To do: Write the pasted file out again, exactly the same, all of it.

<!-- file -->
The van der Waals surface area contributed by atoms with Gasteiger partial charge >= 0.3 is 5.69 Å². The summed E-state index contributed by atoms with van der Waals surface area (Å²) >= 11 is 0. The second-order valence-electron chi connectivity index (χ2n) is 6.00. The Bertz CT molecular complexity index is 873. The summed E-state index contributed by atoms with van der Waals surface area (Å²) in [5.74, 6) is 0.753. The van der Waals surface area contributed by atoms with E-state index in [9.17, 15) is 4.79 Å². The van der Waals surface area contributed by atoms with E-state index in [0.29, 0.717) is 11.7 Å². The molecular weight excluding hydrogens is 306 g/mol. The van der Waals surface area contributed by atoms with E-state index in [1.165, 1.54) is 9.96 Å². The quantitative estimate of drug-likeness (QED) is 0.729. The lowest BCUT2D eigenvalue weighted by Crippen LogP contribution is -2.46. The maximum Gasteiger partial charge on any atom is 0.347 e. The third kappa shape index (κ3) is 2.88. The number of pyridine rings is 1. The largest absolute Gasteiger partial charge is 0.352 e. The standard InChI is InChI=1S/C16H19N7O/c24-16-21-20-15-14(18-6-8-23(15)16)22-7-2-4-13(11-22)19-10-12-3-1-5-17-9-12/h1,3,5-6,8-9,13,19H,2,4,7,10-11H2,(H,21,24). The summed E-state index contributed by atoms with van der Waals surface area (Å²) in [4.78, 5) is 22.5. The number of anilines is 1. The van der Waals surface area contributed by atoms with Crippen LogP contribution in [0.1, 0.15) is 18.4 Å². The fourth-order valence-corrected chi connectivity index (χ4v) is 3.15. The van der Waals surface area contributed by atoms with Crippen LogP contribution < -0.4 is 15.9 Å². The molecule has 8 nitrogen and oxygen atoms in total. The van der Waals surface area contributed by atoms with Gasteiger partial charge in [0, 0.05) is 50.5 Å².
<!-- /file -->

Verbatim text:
The van der Waals surface area contributed by atoms with Gasteiger partial charge >= 0.3 is 5.69 Å². The summed E-state index contributed by atoms with van der Waals surface area (Å²) >= 11 is 0. The second-order valence-electron chi connectivity index (χ2n) is 6.00. The Bertz CT molecular complexity index is 873. The summed E-state index contributed by atoms with van der Waals surface area (Å²) in [5.74, 6) is 0.753. The van der Waals surface area contributed by atoms with E-state index in [9.17, 15) is 4.79 Å². The van der Waals surface area contributed by atoms with E-state index in [0.29, 0.717) is 11.7 Å². The molecular weight excluding hydrogens is 306 g/mol. The van der Waals surface area contributed by atoms with E-state index in [1.165, 1.54) is 9.96 Å². The quantitative estimate of drug-likeness (QED) is 0.729. The lowest BCUT2D eigenvalue weighted by Crippen LogP contribution is -2.46. The maximum Gasteiger partial charge on any atom is 0.347 e. The third kappa shape index (κ3) is 2.88. The number of pyridine rings is 1. The largest absolute Gasteiger partial charge is 0.352 e. The standard InChI is InChI=1S/C16H19N7O/c24-16-21-20-15-14(18-6-8-23(15)16)22-7-2-4-13(11-22)19-10-12-3-1-5-17-9-12/h1,3,5-6,8-9,13,19H,2,4,7,10-11H2,(H,21,24). The summed E-state index contributed by atoms with van der Waals surface area (Å²) in [4.78, 5) is 22.5. The number of anilines is 1. The van der Waals surface area contributed by atoms with Crippen LogP contribution in [0.1, 0.15) is 18.4 Å². The fourth-order valence-corrected chi connectivity index (χ4v) is 3.15. The van der Waals surface area contributed by atoms with Crippen LogP contribution < -0.4 is 15.9 Å². The molecule has 8 nitrogen and oxygen atoms in total. The van der Waals surface area contributed by atoms with Gasteiger partial charge in [0, 0.05) is 50.5 Å².